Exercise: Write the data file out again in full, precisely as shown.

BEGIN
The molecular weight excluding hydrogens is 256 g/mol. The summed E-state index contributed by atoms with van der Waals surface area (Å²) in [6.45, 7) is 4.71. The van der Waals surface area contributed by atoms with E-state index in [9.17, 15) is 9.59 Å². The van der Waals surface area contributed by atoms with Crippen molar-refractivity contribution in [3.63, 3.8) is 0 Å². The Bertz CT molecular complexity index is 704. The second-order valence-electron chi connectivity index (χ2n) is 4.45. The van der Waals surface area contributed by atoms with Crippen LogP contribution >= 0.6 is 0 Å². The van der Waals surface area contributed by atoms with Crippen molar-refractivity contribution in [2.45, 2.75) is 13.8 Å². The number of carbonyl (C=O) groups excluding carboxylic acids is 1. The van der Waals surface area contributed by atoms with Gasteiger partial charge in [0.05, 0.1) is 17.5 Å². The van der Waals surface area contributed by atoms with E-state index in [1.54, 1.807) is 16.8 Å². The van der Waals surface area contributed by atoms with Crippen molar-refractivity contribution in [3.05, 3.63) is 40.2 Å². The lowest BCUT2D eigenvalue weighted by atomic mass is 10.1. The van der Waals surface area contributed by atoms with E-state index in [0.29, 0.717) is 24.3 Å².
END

The molecular weight excluding hydrogens is 256 g/mol. The summed E-state index contributed by atoms with van der Waals surface area (Å²) in [6.45, 7) is 4.71. The van der Waals surface area contributed by atoms with E-state index in [9.17, 15) is 9.59 Å². The van der Waals surface area contributed by atoms with Crippen molar-refractivity contribution in [3.63, 3.8) is 0 Å². The Bertz CT molecular complexity index is 704. The second-order valence-electron chi connectivity index (χ2n) is 4.45. The van der Waals surface area contributed by atoms with Crippen LogP contribution >= 0.6 is 0 Å². The van der Waals surface area contributed by atoms with Crippen molar-refractivity contribution in [2.45, 2.75) is 13.8 Å². The number of carbonyl (C=O) groups excluding carboxylic acids is 1. The van der Waals surface area contributed by atoms with Gasteiger partial charge in [0.05, 0.1) is 17.5 Å². The van der Waals surface area contributed by atoms with E-state index in [1.54, 1.807) is 16.8 Å². The van der Waals surface area contributed by atoms with Crippen molar-refractivity contribution in [3.05, 3.63) is 40.2 Å². The lowest BCUT2D eigenvalue weighted by atomic mass is 10.1. The van der Waals surface area contributed by atoms with E-state index in [0.29, 0.717) is 24.3 Å².